Resilient Pittsburgh

This week, The City of Pittsburgh joined The Rockefeller Foundation’s 100 Resilient City Network.  This means that The City will join the elite ranks of a few cities around the world whom are recognizing that the key to bouncing back from catastrophic events such as flooding, and extreme weather is to plan to “bounce forward.”  This means integrating public services, smart planning, investing in social networks, and prioritizing sustainable  infrastructure in all domains.

What is resiliency really about?

Resiliency is the bridge from climate change to community development.  It assumes the climate change is happening and prioritizes investments in people in vulnerable places as a key to recover from either sudden shocks (like floods) or the slow burn of chronic problems (like poor air quality.)

This also means The City will receive financial resources, expert technical assistance, and participate in an international cohort of cities who are creating the modern resilience play book.  Only 66 cities have been selected so far and Pittsburgh joins the ranks as just one of ten North American participants.  Additionally, this will result in the creation of a new position in the Department of Innovation & Performance explicitly dedicated to forging a Resilience Agenda.

I was honored by the opportunity to participate in the Mayor’s Roundtable on Resilience leading up to the Rockefeller proposal.  Here are a few thoughts to help the new Resilience team.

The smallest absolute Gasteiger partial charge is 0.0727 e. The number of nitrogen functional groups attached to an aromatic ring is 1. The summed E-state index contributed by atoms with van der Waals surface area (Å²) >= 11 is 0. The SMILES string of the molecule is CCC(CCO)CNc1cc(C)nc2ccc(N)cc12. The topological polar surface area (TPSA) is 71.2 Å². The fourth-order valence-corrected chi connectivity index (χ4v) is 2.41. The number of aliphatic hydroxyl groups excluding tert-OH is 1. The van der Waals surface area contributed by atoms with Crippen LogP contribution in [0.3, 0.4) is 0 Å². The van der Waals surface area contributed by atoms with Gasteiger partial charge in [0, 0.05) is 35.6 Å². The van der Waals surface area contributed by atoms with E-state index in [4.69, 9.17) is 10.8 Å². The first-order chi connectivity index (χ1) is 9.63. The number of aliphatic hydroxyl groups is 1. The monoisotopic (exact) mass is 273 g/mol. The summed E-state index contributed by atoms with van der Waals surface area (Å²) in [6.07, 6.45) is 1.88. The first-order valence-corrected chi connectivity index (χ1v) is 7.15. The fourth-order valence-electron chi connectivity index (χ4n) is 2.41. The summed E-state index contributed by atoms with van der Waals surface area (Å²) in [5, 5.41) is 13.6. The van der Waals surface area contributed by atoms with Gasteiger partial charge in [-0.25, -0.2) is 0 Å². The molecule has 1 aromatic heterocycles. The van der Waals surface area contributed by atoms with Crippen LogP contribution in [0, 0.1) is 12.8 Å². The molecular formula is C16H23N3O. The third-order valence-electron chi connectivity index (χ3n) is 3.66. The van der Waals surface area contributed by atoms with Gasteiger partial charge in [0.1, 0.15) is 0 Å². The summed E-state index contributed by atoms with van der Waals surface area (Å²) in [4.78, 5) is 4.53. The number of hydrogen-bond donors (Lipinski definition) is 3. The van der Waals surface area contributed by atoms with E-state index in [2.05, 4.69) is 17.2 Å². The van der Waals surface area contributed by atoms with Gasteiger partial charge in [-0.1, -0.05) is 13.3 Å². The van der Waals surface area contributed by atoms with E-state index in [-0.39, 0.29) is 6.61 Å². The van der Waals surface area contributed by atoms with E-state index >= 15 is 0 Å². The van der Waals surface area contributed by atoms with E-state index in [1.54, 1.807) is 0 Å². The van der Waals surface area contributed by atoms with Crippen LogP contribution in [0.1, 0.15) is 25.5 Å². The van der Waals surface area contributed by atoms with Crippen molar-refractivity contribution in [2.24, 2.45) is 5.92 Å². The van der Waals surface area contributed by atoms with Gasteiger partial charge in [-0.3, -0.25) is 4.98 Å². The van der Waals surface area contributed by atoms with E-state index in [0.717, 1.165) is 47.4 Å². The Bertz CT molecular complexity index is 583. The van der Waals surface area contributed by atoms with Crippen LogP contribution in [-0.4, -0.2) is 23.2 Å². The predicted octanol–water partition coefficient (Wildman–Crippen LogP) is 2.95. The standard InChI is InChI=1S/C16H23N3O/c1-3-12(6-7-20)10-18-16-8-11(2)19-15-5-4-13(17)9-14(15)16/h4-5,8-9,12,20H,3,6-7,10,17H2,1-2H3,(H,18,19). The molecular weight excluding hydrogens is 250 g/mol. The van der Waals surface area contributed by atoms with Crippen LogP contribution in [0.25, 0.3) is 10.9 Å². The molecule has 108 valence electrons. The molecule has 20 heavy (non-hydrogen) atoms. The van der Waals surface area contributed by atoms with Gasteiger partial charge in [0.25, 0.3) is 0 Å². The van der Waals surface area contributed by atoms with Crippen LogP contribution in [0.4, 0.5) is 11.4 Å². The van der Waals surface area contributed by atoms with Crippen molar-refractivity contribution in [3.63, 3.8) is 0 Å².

1. Shocks can change – but the foundation of how we endure shocks remain relatively constant and it starts with relationships.  Investing in social networks *especially in vulnerable communities gives the power to the people to make informed and benevolent decisions amidst times of uncertainty.
  2. The Process is the product.  Planning for resiliency should really directly align the implementation of large & small scale investments.  Climate risk assessments should be a part of every community plan.
  3. Being literate in multiple systems is paramount.  Resilience needs to be prioritized at a community meeting in a church basement as well as the City Emergency Response system as well as the Water & Sewer Authority, as well as the financial sector.
  4. This has got to be about connecting the dots.  Many different systems (transportation, energy, water, air, community, business, etc) should craft a “resilience agenda” as core component of the City’s updated Climate Action Plan.
  5. We should celebrate investments in resilience and incentivize collaborative, multi-sector collaborations.


This is a big step for Pittsburgh, and we at GTECH are tremendously excited to be a part of it.

One thought on “Resilient Pittsburgh

  1. One by one people are stepping up to the plate. For ten short years all this has gone from conversations to worldwide actions we can all benefit from in ways yet to be seen. . .
    Peace in the garden
    Carlye Walsh

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